A Man Kept Getting Drunk Without Using Alcohol. It Turns Out, His Gut Brews Its Own Booze.

man pushing away glass of alcohol
(Image credit: Shutterstock)

For six long years, a man would experience mysterious bouts of drunkenness without ever drinking a drop of alcohol. 

Eventually, he was diagnosed with a rare condition that filled his gut with booze. 

The 46-year-old man had auto-brewery syndrome (ABS), a condition that causes bacteria in the gut to transform carbohydrates into intoxicating alcohol, according to a report of the man's case, published Aug. 5 in the journal BMJ Open Gastroenterology. The condition flares up when people consume sugary or carb-heavy foods and beverages, and throws them into a drunken haze just as if they'd knocked back too many beers, the man's doctors wrote.

The man was "unable to function, and it was mainly after meals," Dr. Fahad Malik, co-author of the report, told the Today show. The man's symptoms emerged after he received antibiotics in 2011 following a "complicated traumatic thumb injury," the report said. The medication likely disrupted his gut microbiome, or the community of  microorganisms, such as bacteria and fungi, living there. "No one believed him" when the man said he didn't drink, Malik said. 

Related: 7 Ways Alcohol Affects Your Health

The patient experienced a "brain fog," displayed uncharacteristically aggressive behavior and was even arrested for drunk driving. On that occasion, the man's blood alcohol concentration registered at twice the legal limit, but he insisted he hadn't been drinking. The hospital personnel and police didn't buy it, the report noted.

Following his arrest, the man's aunt came across a case report describing a patient in Ohio who was treated for a similar condition. She and the man traveled to the Ohio clinic, where doctors searched the man's poop for boozy microbes. They uncovered strains of Saccharomyces boulardii and Saccharomyces cerevisiae, otherwise known as brewer's yeast, in the stool samples. At this point, they suspected the man had auto-brewery syndrome but asked him to chow down on some carbs, to make sure.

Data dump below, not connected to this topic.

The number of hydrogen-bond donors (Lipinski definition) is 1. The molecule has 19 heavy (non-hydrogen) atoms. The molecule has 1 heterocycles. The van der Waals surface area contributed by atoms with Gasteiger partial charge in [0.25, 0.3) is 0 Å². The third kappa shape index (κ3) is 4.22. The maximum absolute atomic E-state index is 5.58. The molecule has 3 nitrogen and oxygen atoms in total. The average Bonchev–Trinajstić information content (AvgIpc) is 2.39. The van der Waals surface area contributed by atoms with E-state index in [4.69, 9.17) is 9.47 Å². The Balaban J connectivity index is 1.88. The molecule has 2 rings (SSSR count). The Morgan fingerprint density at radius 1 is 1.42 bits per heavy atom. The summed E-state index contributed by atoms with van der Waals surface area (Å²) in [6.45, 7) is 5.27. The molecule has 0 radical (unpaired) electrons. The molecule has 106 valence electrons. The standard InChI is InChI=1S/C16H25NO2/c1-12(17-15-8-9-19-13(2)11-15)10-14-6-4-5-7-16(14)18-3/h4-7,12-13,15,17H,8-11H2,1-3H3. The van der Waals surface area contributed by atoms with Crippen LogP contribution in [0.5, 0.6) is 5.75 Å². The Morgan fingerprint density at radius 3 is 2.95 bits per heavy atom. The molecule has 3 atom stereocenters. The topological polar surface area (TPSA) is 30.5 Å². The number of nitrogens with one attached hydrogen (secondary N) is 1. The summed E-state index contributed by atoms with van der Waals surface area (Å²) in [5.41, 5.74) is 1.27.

Eight hours later, the man's blood-alcohol concentration spiked to more than 0.05% (close to the legal blood alcohol limit for driving), confirming his unusual diagnosis. 

Despite receiving anti-fungal treatment and being placed on a no-carb diet, the man still experienced flare-ups. He saw internists, psychiatrists, neurologists and gastroenterologists in attempts to get his spontaneous drunkenness under control. During this time, one extreme episode left the man with a dangerous head injury and a potentially fatal blood alcohol concentration of 0.4%. "Here too, the medical staff refused to believe that he did not drink alcohol despite his persistent denials," the report said.

Then, the man sought help at Richmond University Medical Center in Staten Island, New York, where doctors placed him on antibiotics and monitored him closely for about two months. The therapy successfully rid the patient's gut of the boozy microbes, though, at one point, the man "ate pizza and drank soda while on this treatment, resulting in a severe [auto-brewery syndrome] relapse," the report said. The patient was then prescribed probiotics to promote the growth of helpful gut bacteria. Slowly, the man was able to incorporate carbs back into his diet. 

A year and a half later, the man can enjoy a slice of pizza without fear of intoxication — or potential alcohol-induced liver damage

Originally published on Live Science. 

Nicoletta Lanese
Channel Editor, Health

Nicoletta Lanese is the health channel editor at Live Science and was previously a news editor and staff writer at the site. She holds a graduate certificate in science communication from UC Santa Cruz and degrees in neuroscience and dance from the University of Florida. Her work has appeared in The Scientist, Science News, the Mercury News, Mongabay and Stanford Medicine Magazine, among other outlets. Based in NYC, she also remains heavily involved in dance and performs in local choreographers' work.